This is a pretty straight retelling of Pride and Prejudice, following fairly closely parallel scenes and conversations, only this time set in modern-day Pakistan. But let’s face it: Pride and Prejudice tells a wonderful story, so this version was wonderful, too.

One nice twist is that our heroine, Alysba Binat, teaches English Literature at an international school. So in the first chapter, we see her going over an assignment with a class of ninth-grade girls: to rewrite the first sentence of Pride and Prejudice. The one the author chooses to begin the book is this:

It is a truth universally acknowledged that a girl can go from pauper to princess or princess to pauper in the mere seconds it takes for her to accept a proposal.

As in the original, Alysba is the second of five sisters, and her mother is very concerned with them grabbing husbands. Especially when the event of the season is coming up – a major wedding celebration. At the first event of the wedding, Alys’s sister Jena meets a rich man “Bungles” Bingla, who seems quite taken with her. Now her mother is determined she must get him to propose. Meanwhile, Bungles has a proud friend, Valentine Darsee, and Alys overhears him saying that he is particularly unimpressed by her.

This continue as we know they will – and it’s wonderful. Something I particularly liked about this retelling is that everybody’s drawn a little more sympathetically. We see that Mrs. Binat simply wants the best for her daughters. Dr. Kaleen is honestly helpful to Annie dey Bagh, and we see that Alys’s friend Sherry honestly does find happiness by marrying him. Even the awful proposal and later reversal is as realistic and believable in this story as it is in the original.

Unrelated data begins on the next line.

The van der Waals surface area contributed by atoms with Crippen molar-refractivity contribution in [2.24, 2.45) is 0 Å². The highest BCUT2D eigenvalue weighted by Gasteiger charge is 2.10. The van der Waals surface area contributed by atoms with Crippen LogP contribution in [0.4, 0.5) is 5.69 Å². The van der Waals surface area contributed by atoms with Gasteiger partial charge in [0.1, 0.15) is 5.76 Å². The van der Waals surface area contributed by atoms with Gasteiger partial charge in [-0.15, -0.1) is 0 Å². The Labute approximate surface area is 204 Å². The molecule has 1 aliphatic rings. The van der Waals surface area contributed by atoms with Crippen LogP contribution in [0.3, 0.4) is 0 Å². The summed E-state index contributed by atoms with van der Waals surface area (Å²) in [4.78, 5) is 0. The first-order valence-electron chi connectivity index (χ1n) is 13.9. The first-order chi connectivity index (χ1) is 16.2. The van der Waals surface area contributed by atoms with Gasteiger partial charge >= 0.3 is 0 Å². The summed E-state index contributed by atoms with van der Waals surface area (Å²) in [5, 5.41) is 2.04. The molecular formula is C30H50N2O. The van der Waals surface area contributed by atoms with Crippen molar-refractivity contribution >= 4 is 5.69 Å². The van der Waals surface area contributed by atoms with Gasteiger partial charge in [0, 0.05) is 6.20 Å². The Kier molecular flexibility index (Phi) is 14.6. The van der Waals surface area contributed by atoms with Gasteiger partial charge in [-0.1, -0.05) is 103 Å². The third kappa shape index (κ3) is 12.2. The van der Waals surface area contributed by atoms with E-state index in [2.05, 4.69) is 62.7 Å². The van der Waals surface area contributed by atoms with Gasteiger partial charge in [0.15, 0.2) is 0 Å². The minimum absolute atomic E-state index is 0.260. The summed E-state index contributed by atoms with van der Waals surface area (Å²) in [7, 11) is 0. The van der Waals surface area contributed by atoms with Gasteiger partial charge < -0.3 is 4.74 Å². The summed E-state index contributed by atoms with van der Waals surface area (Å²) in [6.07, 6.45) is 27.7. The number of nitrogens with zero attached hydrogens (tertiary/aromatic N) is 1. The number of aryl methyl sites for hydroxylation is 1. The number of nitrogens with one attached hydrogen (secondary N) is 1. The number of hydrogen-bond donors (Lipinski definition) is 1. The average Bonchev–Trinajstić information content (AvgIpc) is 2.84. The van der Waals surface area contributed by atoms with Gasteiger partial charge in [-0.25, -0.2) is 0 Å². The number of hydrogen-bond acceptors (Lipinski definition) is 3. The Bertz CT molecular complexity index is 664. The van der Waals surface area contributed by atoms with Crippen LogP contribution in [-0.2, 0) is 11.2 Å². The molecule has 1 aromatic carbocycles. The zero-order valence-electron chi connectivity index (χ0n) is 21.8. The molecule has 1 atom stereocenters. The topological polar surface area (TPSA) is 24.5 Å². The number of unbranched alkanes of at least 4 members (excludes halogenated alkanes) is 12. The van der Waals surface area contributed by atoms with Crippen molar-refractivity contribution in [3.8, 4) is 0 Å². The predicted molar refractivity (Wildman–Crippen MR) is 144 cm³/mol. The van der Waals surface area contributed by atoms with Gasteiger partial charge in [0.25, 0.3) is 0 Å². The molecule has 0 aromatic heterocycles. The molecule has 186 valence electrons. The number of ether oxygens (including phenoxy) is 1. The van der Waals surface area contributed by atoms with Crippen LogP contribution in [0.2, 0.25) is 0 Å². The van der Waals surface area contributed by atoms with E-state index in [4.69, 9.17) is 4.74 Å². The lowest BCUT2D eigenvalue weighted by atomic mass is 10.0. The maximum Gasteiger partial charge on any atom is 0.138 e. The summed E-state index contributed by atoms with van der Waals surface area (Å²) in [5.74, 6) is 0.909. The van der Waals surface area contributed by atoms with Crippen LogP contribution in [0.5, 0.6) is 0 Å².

Darsee and Alys talk in this novel about literature and how Pakistan adopts literature from all over the world, as well as writing some that is uniquely Pakistani – and I liked that touch, showing deep appreciation for Jane Austen and her universal themes, while giving those themes a new setting.

randomhousebooks.com

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Disclaimer: I am a professional librarian, but the views expressed are solely my own, and in no way represent the official views of my employer or of any committee or group of which I am part.

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Review of Jane Anonymous, by Laurie Faria Stolarz

Sunday, June 13th, 2021

Jane Anonymous

by Laurie Faria Stolarz

Wednesday Books (St. Martins), 2019. 306 pages.
Review written December 21, 2020, from a library book
Starred Review

Jane Anonymous is a thriller for teens about a girl who was taken captive for seven months.

The story flashes between “Now” as she’s trying to recover and “Then” when the kidnapping unfolded. The book would be too intense done any other way, because it would be unbearable to think she never escaped. As it is, you can’t stop reading to find out what happened to mess with her head so badly and how she did get out of it.

Here’s how the book begins, in a Prologue with the heading “Now.”

Dear Reader(s),